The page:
In-hospital adverse drug reactions in hospitalised older adults - a systematic review

Show simple item record Jennings, Emma L. M. Murphy, Kevin D. Gallagher, Paul F. O'Mahony, Denis 2018-12-14T15:48:01Z 2018-12-14T15:48:01Z 2018-10
dc.identifier.citation Jennings E., Murphy K., Gallagher P. and O'Mahony D (2018) In-hospital adverse drug reactions in hospitalised older adults - a systematic review, 14th International Congress of the EuGMS Berlin, 10-12 October, in Abstracts of the 14th International Congress of the European Geriatric Medicine Society, European Geriatric Medicine, 9 (supplement 1), p. s62. doi: 10.1007/s41999-018-0097-4 en
dc.identifier.volume 9 en
dc.identifier.issued Supplement 1 en
dc.identifier.startpage S62 en
dc.identifier.issn 1878-7649
dc.identifier.issn 1878-7657
dc.identifier.doi 10.1007/s41999-018-0097-4
dc.description.abstract Introduction: Studies indicate 1 in 4 older people experience hospital-related adverse drug reactions [ADRs]. This systematic-review aims to evaluate in-hospital ADRs in hospitalised older-adults in terms of incidence, prevalence, most commonly involved drug classes, severity, and consequences. Methods: Using PRISMA methodology [PROSPERO CRD42018079095], we searched PubMed, Embase, Ebsco-CINAHL, Cochrane Library, library hosted sources, Google scholar, and ‘grey’ literature, using terms; aged, ADRs, hospitalized, multi-morbid, polypharmacy and hospital-acquired. References of editorials and systematic reviews were hand searched. Studies of all languages and dates until 15/01/2018 were included. All studies reporting ADRs outcomes, ≥65 years, hospitalised at time of ADR occurrence were included. Two researchers screened all papers for inclusion, risk of bias and data extraction. Results: Initial search yielded 1721 abstracts, 200 underwent full text screening. 60 were potentially suitable for inclusion; 48 papers reported combined ages, 12 papers reported directly on ADRs in our age cohort [2 papers reported the same data]. 11 studies [4424 patients] were analysed; 24% [1064] experienced ADRs. 7 reported severity (n = 707); 31% [220] being severe. 5 reported on post-ADR outcomes i.e. length of stay [n = 3], death [n = 1] and functional decline [n = 1]. Frequency of culprit drug-groups were described in 6 [672 ADRs]; 43% [291] cardiovascular system, 17% [114] central nervous system, 16% [112] clotting pathways, 13% [90] anti-microbials. Conclusions: One in four over 65 years experience an ADR during hospitalisation, one third being severe, and almost half cardiovascular system drugs. Clinical outcomes associated with ADRs are generally poorly described in the literature. en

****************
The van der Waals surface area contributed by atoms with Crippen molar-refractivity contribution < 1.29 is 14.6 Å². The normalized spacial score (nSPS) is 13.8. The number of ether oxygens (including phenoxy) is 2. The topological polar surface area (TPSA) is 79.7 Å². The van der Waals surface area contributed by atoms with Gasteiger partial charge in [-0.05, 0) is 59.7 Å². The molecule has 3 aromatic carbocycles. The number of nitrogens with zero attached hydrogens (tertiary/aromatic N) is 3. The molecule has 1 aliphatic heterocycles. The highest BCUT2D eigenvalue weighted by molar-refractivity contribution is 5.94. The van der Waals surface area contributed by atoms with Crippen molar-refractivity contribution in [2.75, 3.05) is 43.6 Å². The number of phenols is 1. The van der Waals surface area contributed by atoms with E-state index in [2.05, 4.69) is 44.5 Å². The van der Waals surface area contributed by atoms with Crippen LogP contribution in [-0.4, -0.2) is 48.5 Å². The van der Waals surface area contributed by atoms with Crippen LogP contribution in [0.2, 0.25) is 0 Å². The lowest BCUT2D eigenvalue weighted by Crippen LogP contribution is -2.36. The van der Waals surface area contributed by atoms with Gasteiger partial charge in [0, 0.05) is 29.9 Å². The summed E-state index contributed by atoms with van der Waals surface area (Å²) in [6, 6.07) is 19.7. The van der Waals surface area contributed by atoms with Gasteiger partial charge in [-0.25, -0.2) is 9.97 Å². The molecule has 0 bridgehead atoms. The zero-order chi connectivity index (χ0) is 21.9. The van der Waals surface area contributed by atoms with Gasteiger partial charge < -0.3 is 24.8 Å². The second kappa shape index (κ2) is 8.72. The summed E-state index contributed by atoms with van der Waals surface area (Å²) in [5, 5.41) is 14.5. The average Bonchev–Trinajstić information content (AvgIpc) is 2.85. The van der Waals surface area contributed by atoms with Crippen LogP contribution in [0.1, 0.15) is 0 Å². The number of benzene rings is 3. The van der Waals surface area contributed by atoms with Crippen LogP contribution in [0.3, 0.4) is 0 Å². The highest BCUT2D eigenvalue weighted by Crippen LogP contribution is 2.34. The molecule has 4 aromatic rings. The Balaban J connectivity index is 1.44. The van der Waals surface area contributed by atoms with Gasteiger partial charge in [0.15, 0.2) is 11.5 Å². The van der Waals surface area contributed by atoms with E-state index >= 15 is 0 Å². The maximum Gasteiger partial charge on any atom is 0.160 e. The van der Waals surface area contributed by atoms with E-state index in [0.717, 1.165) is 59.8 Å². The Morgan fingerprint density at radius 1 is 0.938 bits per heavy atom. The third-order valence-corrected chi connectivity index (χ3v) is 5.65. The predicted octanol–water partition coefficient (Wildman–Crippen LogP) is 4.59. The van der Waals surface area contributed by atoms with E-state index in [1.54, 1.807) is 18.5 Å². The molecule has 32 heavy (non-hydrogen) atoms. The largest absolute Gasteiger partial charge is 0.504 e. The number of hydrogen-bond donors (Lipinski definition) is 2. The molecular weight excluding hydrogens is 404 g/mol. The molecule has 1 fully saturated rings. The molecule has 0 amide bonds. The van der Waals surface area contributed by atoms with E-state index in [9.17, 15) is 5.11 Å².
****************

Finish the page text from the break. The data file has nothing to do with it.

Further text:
dc.description.abstract Poster presentation en
dc.format.mimetype application/pdf en
dc.language.iso en en
dc.publisher Springer en
dc.relation.ispartof 14th International Congress of the EuGMS
dc.rights © European Geriatric Medicine Society 2018 en
dc.subject Geriatric medicine en
dc.subject Adverse effects of medication en
dc.subject ADR en
dc.subject Hospital acquired en
dc.title In-hospital adverse drug reactions in hospitalised older adults - a systematic review en
dc.type Conference item en
dc.internal.authorcontactother Kevin Murphy, School Of Pharmacy, University College Cork, Cork, Ireland. +353-21-490-3000 Email: en
dc.internal.availability Full text available en 2018-12-13T08:06:25Z
dc.description.version Accepted Version en
dc.internal.rssid 457241815
dc.contributor.funder Horizon 2020 en
dc.description.status Peer reviewed en
dc.identifier.journaltitle European Geriatric Medicine en
dc.internal.copyrightchecked Yes en
dc.internal.licenseacceptance Yes en
dc.internal.conferencelocation Berlin en
dc.internal.IRISemailaddress en
dc.internal.IRISemailaddress en

Files in this item

This item appears in the following Collection(s)

Show simple item record

This website uses cookies. By using this website, you consent to the use of cookies in accordance with the UCC Privacy and Cookies Statement. For more information about cookies and how you can disable them, visit our Privacy and Cookies statement